The Massachusetts Appeals Court today reversed a Lynn man’s conviction for raping his stepdaughter, holding that the trial judge improperly allowed testimony regarding the defendant’s alleged confession to his wife. The name of the case is Commonwealth v. Garcia.
In April of 2010, the defendant’s adult stepdaughter had a fight with her boyfriend and decided to stay at the defendant’s house for the night. The defendant’s wife (the mother of the alleged victim) was on vacation in Florida. When the stepdaughter arrived at the defendant’s home at 11 p.m., she found the defendant watching television in his bedroom. After a brief conversation, the stepdaughter went to bed in a spare bedroom. She woke up a few hours later and allegedly found the defendant, naked, lying in her bed. She told the police her pants and underwear had been pulled down and the defendant’s fingers were inside of her vagina. The defendant supposedly apologized to the stepdaughter and left her room. The stepdaughter filed a report with the police and the defendant was arrested and charged with rape.
The defendant denied the allegation and argued the stepdaughter fabricated the charges because he had previously kicked her out of the house. At trial, the defendant’s attorney sought to introduce evidence that the stepdaughter had told her mother she was pregnant by the defendant (which was impossible given the facts of the case) in order to establish the stepdaughter’s willingness to fabricate. In response, the prosecutor asked the judge to allow her to introduce evidence that the defendant’s wife told the stepdaughter that the defendant had apologized to her for the incident and explained he was tired and had mistaken the stepdaughter for the wife. The judge ultimately allowed the admission of the contents of the conversation that had allegedly occurred between the defendant’s wife and stepdaughter. The stepdaughter told the jury her mother said the defendant had admitted to the crime and apologized. The defendant’s wife denied he ever made such a statement. The defendant was convicted and sentenced to serve 5-7 years in state prison.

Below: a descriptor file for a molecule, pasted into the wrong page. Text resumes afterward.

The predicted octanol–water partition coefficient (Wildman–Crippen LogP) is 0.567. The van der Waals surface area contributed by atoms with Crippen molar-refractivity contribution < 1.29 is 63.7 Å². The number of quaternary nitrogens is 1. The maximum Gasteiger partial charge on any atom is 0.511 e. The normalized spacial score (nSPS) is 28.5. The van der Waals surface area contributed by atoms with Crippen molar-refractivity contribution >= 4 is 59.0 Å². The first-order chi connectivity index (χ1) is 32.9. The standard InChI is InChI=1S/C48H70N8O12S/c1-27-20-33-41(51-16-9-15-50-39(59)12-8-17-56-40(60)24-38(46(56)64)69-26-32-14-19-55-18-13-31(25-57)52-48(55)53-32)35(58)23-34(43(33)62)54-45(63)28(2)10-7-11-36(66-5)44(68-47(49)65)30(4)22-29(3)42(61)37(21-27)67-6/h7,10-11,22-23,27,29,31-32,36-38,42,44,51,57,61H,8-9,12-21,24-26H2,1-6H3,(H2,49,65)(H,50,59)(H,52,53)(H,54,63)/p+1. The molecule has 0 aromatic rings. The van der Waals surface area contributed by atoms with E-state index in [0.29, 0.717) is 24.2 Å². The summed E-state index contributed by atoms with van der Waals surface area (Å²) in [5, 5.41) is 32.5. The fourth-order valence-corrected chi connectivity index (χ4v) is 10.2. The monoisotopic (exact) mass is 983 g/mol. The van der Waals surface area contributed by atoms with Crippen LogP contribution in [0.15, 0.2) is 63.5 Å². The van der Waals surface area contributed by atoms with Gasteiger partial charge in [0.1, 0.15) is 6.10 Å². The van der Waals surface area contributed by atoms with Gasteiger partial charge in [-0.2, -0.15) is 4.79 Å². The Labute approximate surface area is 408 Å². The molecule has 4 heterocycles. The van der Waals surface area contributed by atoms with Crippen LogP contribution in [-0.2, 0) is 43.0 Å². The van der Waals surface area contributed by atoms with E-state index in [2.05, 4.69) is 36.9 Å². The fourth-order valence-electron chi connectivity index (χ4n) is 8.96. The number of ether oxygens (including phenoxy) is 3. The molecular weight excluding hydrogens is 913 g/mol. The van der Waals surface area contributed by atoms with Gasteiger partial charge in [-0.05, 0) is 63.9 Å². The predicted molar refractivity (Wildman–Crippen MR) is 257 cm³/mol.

The defendant argued on appeal that any statement he allegedly made to his wife should not have been admitted at trial, as it constituted a privileged marital communication. Massachusetts law provides that an individual cannot be compelled to testify against his or her spouse at a criminal trial. The Appeals Court ruled the trial judge incorrectly defined the marital privilege to the defendant’s wife, telling her she could refuse to testify about her conversations with the defendant. However, the marital privilege allowed the defendant’s wife to refuse to testify at all, not just regarding statements the defendant may have made. Further, the marital privilege statute prohibits a third party (in this case, the stepdaughter) from testifying about a private conversation between spouses (the Commonwealth asserted on appeal that such a third-party disclosure was permitted). Therefore, the trial judge committed error by allowing the stepdaughter to testify the defendant allegedly apologized to his wife for the rape. The Appeals Court concluded the defendant was prejudiced by the trial judge’s error, as the case was a credibility contest between the defendant and his stepdaughter. The suggestion that the defendant had admitted to the crime was devastating to his case.
The Commonwealth has the option of retrying the case. Even if it chooses not to do so, the defendant has served nearly four years of his sentence, as he was immediately imprisoned following the jury’s verdict.